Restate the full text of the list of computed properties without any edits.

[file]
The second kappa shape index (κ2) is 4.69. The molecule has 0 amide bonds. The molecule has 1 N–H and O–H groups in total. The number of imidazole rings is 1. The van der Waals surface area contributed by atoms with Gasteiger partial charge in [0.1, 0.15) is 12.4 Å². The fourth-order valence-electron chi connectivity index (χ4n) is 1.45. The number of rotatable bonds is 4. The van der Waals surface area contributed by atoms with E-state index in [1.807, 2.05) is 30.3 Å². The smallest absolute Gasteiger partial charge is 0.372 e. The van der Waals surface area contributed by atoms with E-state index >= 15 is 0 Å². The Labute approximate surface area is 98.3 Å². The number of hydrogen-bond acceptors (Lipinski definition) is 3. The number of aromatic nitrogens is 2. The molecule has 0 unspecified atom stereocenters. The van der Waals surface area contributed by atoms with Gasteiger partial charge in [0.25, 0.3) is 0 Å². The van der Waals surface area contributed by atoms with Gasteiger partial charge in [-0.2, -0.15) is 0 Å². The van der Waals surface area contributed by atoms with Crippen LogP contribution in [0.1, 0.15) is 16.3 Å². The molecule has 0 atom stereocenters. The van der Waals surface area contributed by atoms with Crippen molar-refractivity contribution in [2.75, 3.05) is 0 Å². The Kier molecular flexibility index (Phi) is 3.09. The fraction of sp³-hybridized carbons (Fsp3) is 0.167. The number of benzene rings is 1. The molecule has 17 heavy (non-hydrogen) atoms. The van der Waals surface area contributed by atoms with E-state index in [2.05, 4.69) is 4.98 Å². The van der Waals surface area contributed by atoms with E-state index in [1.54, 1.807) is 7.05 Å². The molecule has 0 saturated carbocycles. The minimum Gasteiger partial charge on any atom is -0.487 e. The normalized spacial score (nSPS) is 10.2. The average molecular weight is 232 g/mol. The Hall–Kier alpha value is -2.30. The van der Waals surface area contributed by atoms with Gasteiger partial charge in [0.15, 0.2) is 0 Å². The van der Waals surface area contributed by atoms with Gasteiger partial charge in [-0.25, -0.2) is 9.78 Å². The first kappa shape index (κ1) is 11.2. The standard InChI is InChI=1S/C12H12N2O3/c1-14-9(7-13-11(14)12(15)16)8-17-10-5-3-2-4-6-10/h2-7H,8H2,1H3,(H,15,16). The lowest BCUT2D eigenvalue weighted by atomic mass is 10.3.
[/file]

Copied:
The second kappa shape index (κ2) is 4.69. The molecule has 0 amide bonds. The molecule has 1 N–H and O–H groups in total. The number of imidazole rings is 1. The van der Waals surface area contributed by atoms with Gasteiger partial charge in [0.1, 0.15) is 12.4 Å². The fourth-order valence-electron chi connectivity index (χ4n) is 1.45. The number of rotatable bonds is 4. The van der Waals surface area contributed by atoms with E-state index in [1.807, 2.05) is 30.3 Å². The smallest absolute Gasteiger partial charge is 0.372 e. The van der Waals surface area contributed by atoms with E-state index >= 15 is 0 Å². The Labute approximate surface area is 98.3 Å². The number of hydrogen-bond acceptors (Lipinski definition) is 3. The number of aromatic nitrogens is 2. The molecule has 0 unspecified atom stereocenters. The van der Waals surface area contributed by atoms with Gasteiger partial charge in [0.25, 0.3) is 0 Å². The van der Waals surface area contributed by atoms with Gasteiger partial charge in [-0.2, -0.15) is 0 Å². The van der Waals surface area contributed by atoms with Crippen LogP contribution in [0.1, 0.15) is 16.3 Å². The molecule has 0 atom stereocenters. The van der Waals surface area contributed by atoms with Crippen molar-refractivity contribution in [2.75, 3.05) is 0 Å². The Kier molecular flexibility index (Phi) is 3.09. The fraction of sp³-hybridized carbons (Fsp3) is 0.167. The number of benzene rings is 1. The molecule has 17 heavy (non-hydrogen) atoms. The van der Waals surface area contributed by atoms with E-state index in [2.05, 4.69) is 4.98 Å². The van der Waals surface area contributed by atoms with E-state index in [1.54, 1.807) is 7.05 Å². The molecule has 0 saturated carbocycles. The minimum Gasteiger partial charge on any atom is -0.487 e. The normalized spacial score (nSPS) is 10.2. The average molecular weight is 232 g/mol. The Hall–Kier alpha value is -2.30. The van der Waals surface area contributed by atoms with Gasteiger partial charge in [0.15, 0.2) is 0 Å². The van der Waals surface area contributed by atoms with Gasteiger partial charge in [-0.25, -0.2) is 9.78 Å². The first kappa shape index (κ1) is 11.2. The standard InChI is InChI=1S/C12H12N2O3/c1-14-9(7-13-11(14)12(15)16)8-17-10-5-3-2-4-6-10/h2-7H,8H2,1H3,(H,15,16). The lowest BCUT2D eigenvalue weighted by atomic mass is 10.3.